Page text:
Not him, but it probably means a network where if somebody accuses you of requesting, sending, or receiving certain data -like cp- you can produce tangible proof signed by other nodes on the network that you never requested, sent, or received that data, and if you did and somebody accuses you of it and you can't produce evidence, it becomes very hard to refute the accusation (as opposed to completely anonymous networks where everybody can refute accusations with about the same level of credibility). Thus non-refutability, being unable to refute something.


 No.1072705

>>1072635

No, it's the other way around. You can present proof that a certain packet originated from a certain node. It's a proof of knowledge, proofs of ignorance are impossible (in most/all nontrivial cases).




File: 75f77121d3101bd⋯.jpeg (13.81 KB, 220x318, 110:159, images (8).jpeg)

 No.1048366[Reply]

I'm currently a Math Major. Will this distill most of CS? How will this compare to PAPL? https://papl.cs.brown.edu/2016/

72 posts and 1 image reply omitted. Click reply to view.

 No.1069080

>>1066053

Either burnout or slow pace.

For me it was the glacial pace of my peers. I just said fuck it, skipped school, and hung around my cousin and friends.

also this >>1066216


 No.1072012

>>1048366

There is lectures for PAPL

https://functionalcs.github.io/curriculum/#sec-2-2

It's probably the greatest introductory CS course since the 1980s when they invented 6.001.


 No.1072480

have none of you guys heard of techyourselfcs.com?

if you don't like SICP read How to Design Programs or Concepts, Techniques, and Models of Computer Programming.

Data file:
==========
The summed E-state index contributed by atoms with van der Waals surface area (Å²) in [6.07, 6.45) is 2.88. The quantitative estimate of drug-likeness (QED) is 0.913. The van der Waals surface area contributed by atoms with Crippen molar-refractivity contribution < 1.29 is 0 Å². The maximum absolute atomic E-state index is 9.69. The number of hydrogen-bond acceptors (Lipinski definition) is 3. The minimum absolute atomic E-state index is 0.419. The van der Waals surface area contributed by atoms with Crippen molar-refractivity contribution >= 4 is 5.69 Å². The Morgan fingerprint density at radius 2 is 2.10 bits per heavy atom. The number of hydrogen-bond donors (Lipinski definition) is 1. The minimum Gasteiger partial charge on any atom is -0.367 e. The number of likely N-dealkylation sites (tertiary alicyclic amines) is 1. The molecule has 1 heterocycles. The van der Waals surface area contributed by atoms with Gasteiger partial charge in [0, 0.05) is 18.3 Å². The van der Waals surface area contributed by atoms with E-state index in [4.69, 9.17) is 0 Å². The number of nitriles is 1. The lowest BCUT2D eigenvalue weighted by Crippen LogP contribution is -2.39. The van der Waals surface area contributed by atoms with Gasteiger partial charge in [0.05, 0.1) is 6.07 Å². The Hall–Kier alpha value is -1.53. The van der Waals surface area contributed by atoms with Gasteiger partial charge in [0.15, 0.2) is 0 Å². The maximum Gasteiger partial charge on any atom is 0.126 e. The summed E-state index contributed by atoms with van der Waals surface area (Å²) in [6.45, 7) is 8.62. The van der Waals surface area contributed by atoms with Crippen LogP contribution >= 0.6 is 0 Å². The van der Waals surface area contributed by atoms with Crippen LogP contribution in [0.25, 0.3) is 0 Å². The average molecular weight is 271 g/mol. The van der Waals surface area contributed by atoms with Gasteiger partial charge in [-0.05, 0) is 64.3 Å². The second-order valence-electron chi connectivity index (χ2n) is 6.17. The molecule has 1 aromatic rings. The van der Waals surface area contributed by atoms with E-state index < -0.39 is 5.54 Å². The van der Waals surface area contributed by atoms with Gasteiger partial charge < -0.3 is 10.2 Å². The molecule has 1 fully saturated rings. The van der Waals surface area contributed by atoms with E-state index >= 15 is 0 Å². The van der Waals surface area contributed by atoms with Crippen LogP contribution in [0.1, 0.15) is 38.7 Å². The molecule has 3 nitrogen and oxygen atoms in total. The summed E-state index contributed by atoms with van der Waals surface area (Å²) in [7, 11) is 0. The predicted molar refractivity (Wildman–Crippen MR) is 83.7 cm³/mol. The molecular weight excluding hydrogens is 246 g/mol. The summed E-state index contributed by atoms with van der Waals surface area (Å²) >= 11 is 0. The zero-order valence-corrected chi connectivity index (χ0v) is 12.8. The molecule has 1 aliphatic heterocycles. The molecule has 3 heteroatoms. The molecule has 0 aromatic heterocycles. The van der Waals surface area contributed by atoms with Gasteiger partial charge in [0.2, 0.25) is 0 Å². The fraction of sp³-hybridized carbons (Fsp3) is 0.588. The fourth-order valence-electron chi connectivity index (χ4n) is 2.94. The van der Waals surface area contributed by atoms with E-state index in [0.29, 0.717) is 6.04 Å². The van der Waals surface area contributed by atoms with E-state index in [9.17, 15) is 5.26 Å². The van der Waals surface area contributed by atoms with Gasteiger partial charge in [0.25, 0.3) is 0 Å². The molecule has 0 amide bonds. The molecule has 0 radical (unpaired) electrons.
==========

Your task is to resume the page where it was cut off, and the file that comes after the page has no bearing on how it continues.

CS is more than just programming.


 No.1072612

SICP doesn't cover everything, but at least you will learn some computer science. UNIX weenie courses, the kind that make people hate computers, don't even teach computer science. They teach how to run UNIX and compile C programs. Instead of calling it a UNIX class, they give it a name like "Operating System Engineering" (aka UNIX kludges) and "Great Ideas in Computer Architecture" (aka RISC and UNIX brain damage).

http://inst.eecs.berkeley.edu/~cs61c/sp19/

>Great Ideas in Computer Architecture (Machine Structures)

>C Intro, Pointers

>C Arrays, Strings, Pointers

>C Memory Management, Usage

>Intro to Assembly Language, RISC-V Intro

Learning a new OS used to be something people would do when they get a new computer, but because of all the brain damage in UNIX, it takes many times longer to learn (years instead of weeks) even though it has less functionality and fewer features (unless you count bugs and remote exploits as features).

A real computer science class about operating systems would teach many different ones, and probably only one UNIX-like OS as a bad example. And you would know how much UNIX sucks just by comparing it to the other operating systems you learned. They don't even have to "teach" it because it's obvious. You could fail the class and still learn that UNIX sucks, just by having to use it after using something better.